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EEOC Challenges Destruction of Surveillance Video in Harassment Case

By Allen Smith  4/17/2014
 
The U.S. Equal Employment Opportunity Commission (EEOC) challenged a SunTrust bank in Gulf Gate, Fla., for destroying surveillance video from a period of alleged sexual harassment and persuaded a district court in an April 7, 2014, decision to introduce evidence at trial about the bank’s failure to preserve the video footage.

Several bank tellers—Marcia Vescio, Heather Caldwell, Jena Lynch and Delia Timaru-Paradis—alleged that Kenneth Sisson, their supervisor, sexually harassed them. Some said he stood so close behind them they could feel his breath on their necks and that they were trapped by him at the teller counter.

Others alleged he made demeaning comments about them, comparing their bodies unfavorably to Hooters waitresses. For example, Vescio alleged that Sisson said, “I wish you had legs like that” comparing her to a bank customer who was a Hooters waitress. Caldwell said he told her she would get more accounts if she donned the attire of a Hooters waitress. He also suggested Timaru-Paradis wear a bathing suit to work to attract customers and allegedly fondled her thighs and buttocks.

One evening, Sisson allegedly followed Timaru-Paradis to her car, grabbed her forcefully and held her against her will. He kissed her, and she allegedly had to shove him with all of her might to get away from him.

Video

SunTrust’s Document Retention Policy provides for the automatic destruction of surveillance video every 90 days, unless it is being used for investigations or litigation. Its policies also call for the retention of all materials used in an investigation for two years.

Timaru-Paradis told Shelley Jones, an HR advisor for SunTrust, on July 6, 2010, that Sisson had sexually harassed her and that she had worked unpaid overtime. After security personnel reviewed the video, Jones classified Timaru-Paradis’ wage and hour claims as unsubstantiated. But her investigation summary classified the harassment allegations as “partially substantiated.”

After using the surveillance video to investigate Timaru-Paradis’ claims, SunTrust did not retain the footage, letting the video be recorded over. The EEOC did not have the chance to view the footage.

The EEOC claimed bad-faith destruction of direct evidence, which would have shown what the plaintiffs meant by Sisson standing uncomfortably close behind them. The agency sought an “adverse inference jury instruction” that the video would have shown Sisson sexually harassing Timaru-Paradis and Lynch by getting too close. Alternatively, it asked to introduce evidence at trial about SunTrust’s surveillance video system, its policies relating to the use and preservation of surveillance video and its failure to preserve the video footage.

Duty to Preserve Footage

The court agreed with the EEOC that the bank’s duty to preserve the videos arose when Timaru-Paradis reported to HR that she was the victim of sexual harassment and had retained an attorney.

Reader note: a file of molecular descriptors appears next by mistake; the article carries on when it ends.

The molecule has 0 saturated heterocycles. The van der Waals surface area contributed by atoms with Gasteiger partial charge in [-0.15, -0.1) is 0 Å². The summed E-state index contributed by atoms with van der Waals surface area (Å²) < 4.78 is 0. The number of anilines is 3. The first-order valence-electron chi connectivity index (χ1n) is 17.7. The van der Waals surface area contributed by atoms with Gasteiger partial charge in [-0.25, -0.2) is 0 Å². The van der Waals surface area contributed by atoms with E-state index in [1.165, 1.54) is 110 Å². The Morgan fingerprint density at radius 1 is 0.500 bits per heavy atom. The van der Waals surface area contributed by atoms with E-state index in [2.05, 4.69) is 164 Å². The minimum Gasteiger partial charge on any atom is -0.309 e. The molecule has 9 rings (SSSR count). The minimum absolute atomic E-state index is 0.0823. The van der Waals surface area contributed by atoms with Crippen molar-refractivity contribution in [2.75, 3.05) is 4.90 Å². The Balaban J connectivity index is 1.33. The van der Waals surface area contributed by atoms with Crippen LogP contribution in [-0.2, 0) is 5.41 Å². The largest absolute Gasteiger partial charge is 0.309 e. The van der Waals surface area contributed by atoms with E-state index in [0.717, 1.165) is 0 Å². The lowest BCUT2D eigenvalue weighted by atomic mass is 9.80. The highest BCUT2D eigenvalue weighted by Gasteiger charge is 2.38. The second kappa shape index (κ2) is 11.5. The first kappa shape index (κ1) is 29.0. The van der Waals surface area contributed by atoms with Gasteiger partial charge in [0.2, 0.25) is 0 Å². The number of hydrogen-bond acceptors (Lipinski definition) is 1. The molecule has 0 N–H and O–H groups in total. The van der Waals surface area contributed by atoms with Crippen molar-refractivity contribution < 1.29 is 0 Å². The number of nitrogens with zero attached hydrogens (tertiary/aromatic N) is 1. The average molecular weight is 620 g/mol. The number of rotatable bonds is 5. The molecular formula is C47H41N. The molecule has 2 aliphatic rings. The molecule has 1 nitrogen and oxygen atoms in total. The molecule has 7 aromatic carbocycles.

“Jones reaffirmed her knowledge that litigation was imminent on July 14, 2010, and her notes from that day specify that the following items should be evaluated: ‘camera, computer log-in, notebook.’ Based on Jones’ response to Timaru-Paradis’ communications on July 6, 2010, the court reaches the conclusion that SunTrust should have anticipated litigation, specifically, sexual harassment claims, and should have started preserving evidence as of July 6, 2010,” the court stated.

Crucial Evidence

The court also concluded that the evidence was crucial for the EEOC, even though the bank argued that the surveillance video was not the only way to prove what occurred because there were eyewitnesses to the alleged conduct.

“Although SunTrust is correct that other employees could testify about what they observed while working at the Gulf Gate branch, the video surveillance would have been unbiased, direct evidence about what occurred between Sisson and the plaintiffs. Without the video surveillance, the parties must now engage in ‘he-said, she-said’ arguments, which could have been avoided to some extent had the video been preserved,” the court said.

It rejected out of hand SunTrust’s argument that the surveillance camera video was of low quality and would not have been helpful evidence.

No Bad Faith

The court held that the bank’s conduct came “close to crossing into the realm of bad faith,” but concluded that it didn’t.

“SunTrust describes the evisceration of the surveillance footage as simply ‘unfortunate,’ ” the court said. And it emphasized that “Here, there is no direct evidence showing that any SunTrust employee or representative directed that the tapes be destroyed in an effort to gain an unfair advantage in this suit. And the court acknowledges that mere negligence in losing or destroying the records is not enough for an adverse inference.”

However, the court said it may reconsider this determination at a later date if presented with further evidence showing bad faith by the bank.

This decision is EEOC v. SunTrust Bank, No. 8:12-cv-1325-T-33MAP (M.D. Fla. 2014).

Allen Smith, J.D., is the manager of workplace law content for SHRM. Follow him @SHRMlegaleditor.

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